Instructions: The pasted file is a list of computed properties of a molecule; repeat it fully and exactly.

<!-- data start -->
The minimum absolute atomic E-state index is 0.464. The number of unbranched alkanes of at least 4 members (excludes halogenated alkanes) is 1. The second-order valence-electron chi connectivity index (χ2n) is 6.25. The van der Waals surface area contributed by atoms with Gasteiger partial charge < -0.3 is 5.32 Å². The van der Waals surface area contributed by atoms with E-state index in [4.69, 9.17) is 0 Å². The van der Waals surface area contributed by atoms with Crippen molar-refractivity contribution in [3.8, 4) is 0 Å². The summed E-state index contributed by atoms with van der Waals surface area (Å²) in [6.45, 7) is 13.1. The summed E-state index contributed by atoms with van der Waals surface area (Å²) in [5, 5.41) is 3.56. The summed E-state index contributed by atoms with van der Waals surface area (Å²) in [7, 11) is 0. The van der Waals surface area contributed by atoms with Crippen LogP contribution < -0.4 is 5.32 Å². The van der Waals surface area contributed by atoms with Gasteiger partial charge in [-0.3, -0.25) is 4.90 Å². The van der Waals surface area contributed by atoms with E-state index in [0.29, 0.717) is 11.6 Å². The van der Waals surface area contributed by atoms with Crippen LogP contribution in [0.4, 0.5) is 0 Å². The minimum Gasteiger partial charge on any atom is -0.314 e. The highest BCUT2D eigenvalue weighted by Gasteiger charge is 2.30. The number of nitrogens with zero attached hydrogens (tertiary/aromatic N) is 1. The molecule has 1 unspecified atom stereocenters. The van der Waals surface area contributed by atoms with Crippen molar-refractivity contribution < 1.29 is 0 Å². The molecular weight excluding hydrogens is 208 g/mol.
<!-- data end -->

The minimum absolute atomic E-state index is 0.464. The number of unbranched alkanes of at least 4 members (excludes halogenated alkanes) is 1. The second-order valence-electron chi connectivity index (χ2n) is 6.25. The van der Waals surface area contributed by atoms with Gasteiger partial charge < -0.3 is 5.32 Å². The van der Waals surface area contributed by atoms with E-state index in [4.69, 9.17) is 0 Å². The van der Waals surface area contributed by atoms with Crippen molar-refractivity contribution in [3.8, 4) is 0 Å². The summed E-state index contributed by atoms with van der Waals surface area (Å²) in [6.45, 7) is 13.1. The summed E-state index contributed by atoms with van der Waals surface area (Å²) in [5, 5.41) is 3.56. The summed E-state index contributed by atoms with van der Waals surface area (Å²) in [7, 11) is 0. The van der Waals surface area contributed by atoms with Crippen LogP contribution < -0.4 is 5.32 Å². The van der Waals surface area contributed by atoms with Gasteiger partial charge in [-0.3, -0.25) is 4.90 Å². The van der Waals surface area contributed by atoms with E-state index in [0.29, 0.717) is 11.6 Å². The van der Waals surface area contributed by atoms with Crippen LogP contribution in [0.4, 0.5) is 0 Å². The minimum Gasteiger partial charge on any atom is -0.314 e. The highest BCUT2D eigenvalue weighted by Gasteiger charge is 2.30. The number of nitrogens with zero attached hydrogens (tertiary/aromatic N) is 1. The molecule has 1 unspecified atom stereocenters. The van der Waals surface area contributed by atoms with Crippen molar-refractivity contribution < 1.29 is 0 Å². The molecular weight excluding hydrogens is 208 g/mol.